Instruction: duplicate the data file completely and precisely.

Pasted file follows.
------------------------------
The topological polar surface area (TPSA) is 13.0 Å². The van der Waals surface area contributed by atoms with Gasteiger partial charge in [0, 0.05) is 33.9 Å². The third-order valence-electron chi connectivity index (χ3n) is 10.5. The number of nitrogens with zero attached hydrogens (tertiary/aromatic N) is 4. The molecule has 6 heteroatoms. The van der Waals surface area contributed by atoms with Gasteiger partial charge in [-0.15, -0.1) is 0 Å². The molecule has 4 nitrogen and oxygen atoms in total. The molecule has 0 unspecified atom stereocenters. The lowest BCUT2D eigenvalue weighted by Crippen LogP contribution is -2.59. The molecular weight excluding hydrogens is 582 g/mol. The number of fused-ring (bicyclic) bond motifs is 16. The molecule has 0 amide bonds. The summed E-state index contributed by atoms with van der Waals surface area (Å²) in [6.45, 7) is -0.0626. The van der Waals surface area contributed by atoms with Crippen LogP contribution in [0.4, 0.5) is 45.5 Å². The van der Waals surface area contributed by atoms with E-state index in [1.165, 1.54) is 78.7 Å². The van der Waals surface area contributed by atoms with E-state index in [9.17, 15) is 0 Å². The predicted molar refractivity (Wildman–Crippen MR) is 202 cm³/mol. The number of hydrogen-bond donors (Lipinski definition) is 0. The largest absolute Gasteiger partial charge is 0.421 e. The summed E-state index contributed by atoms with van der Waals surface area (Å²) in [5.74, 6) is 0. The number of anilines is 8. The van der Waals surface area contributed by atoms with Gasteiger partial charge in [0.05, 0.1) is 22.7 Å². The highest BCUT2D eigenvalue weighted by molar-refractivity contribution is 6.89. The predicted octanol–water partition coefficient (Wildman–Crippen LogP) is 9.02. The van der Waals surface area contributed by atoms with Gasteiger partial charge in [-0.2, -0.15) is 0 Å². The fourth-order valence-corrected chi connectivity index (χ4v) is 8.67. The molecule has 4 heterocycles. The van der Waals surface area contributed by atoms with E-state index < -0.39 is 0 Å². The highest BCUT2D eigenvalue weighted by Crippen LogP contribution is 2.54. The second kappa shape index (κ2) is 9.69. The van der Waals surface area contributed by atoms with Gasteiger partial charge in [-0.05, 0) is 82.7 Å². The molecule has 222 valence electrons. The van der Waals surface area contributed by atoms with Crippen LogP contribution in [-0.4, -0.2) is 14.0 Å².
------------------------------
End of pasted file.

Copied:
The topological polar surface area (TPSA) is 13.0 Å². The van der Waals surface area contributed by atoms with Gasteiger partial charge in [0, 0.05) is 33.9 Å². The third-order valence-electron chi connectivity index (χ3n) is 10.5. The number of nitrogens with zero attached hydrogens (tertiary/aromatic N) is 4. The molecule has 6 heteroatoms. The van der Waals surface area contributed by atoms with Gasteiger partial charge in [-0.15, -0.1) is 0 Å². The molecule has 4 nitrogen and oxygen atoms in total. The molecule has 0 unspecified atom stereocenters. The lowest BCUT2D eigenvalue weighted by Crippen LogP contribution is -2.59. The molecular weight excluding hydrogens is 582 g/mol. The number of fused-ring (bicyclic) bond motifs is 16. The molecule has 0 amide bonds. The summed E-state index contributed by atoms with van der Waals surface area (Å²) in [6.45, 7) is -0.0626. The van der Waals surface area contributed by atoms with Crippen LogP contribution in [0.4, 0.5) is 45.5 Å². The van der Waals surface area contributed by atoms with E-state index in [1.165, 1.54) is 78.7 Å². The van der Waals surface area contributed by atoms with E-state index in [9.17, 15) is 0 Å². The predicted molar refractivity (Wildman–Crippen MR) is 202 cm³/mol. The number of hydrogen-bond donors (Lipinski definition) is 0. The largest absolute Gasteiger partial charge is 0.421 e. The summed E-state index contributed by atoms with van der Waals surface area (Å²) in [5.74, 6) is 0. The number of anilines is 8. The van der Waals surface area contributed by atoms with Gasteiger partial charge in [0.05, 0.1) is 22.7 Å². The highest BCUT2D eigenvalue weighted by molar-refractivity contribution is 6.89. The predicted octanol–water partition coefficient (Wildman–Crippen LogP) is 9.02. The van der Waals surface area contributed by atoms with Gasteiger partial charge in [-0.2, -0.15) is 0 Å². The fourth-order valence-corrected chi connectivity index (χ4v) is 8.67. The molecule has 4 heterocycles. The van der Waals surface area contributed by atoms with E-state index < -0.39 is 0 Å². The highest BCUT2D eigenvalue weighted by Crippen LogP contribution is 2.54. The second kappa shape index (κ2) is 9.69. The van der Waals surface area contributed by atoms with Gasteiger partial charge in [-0.05, 0) is 82.7 Å². The molecule has 222 valence electrons. The van der Waals surface area contributed by atoms with Crippen LogP contribution in [-0.4, -0.2) is 14.0 Å².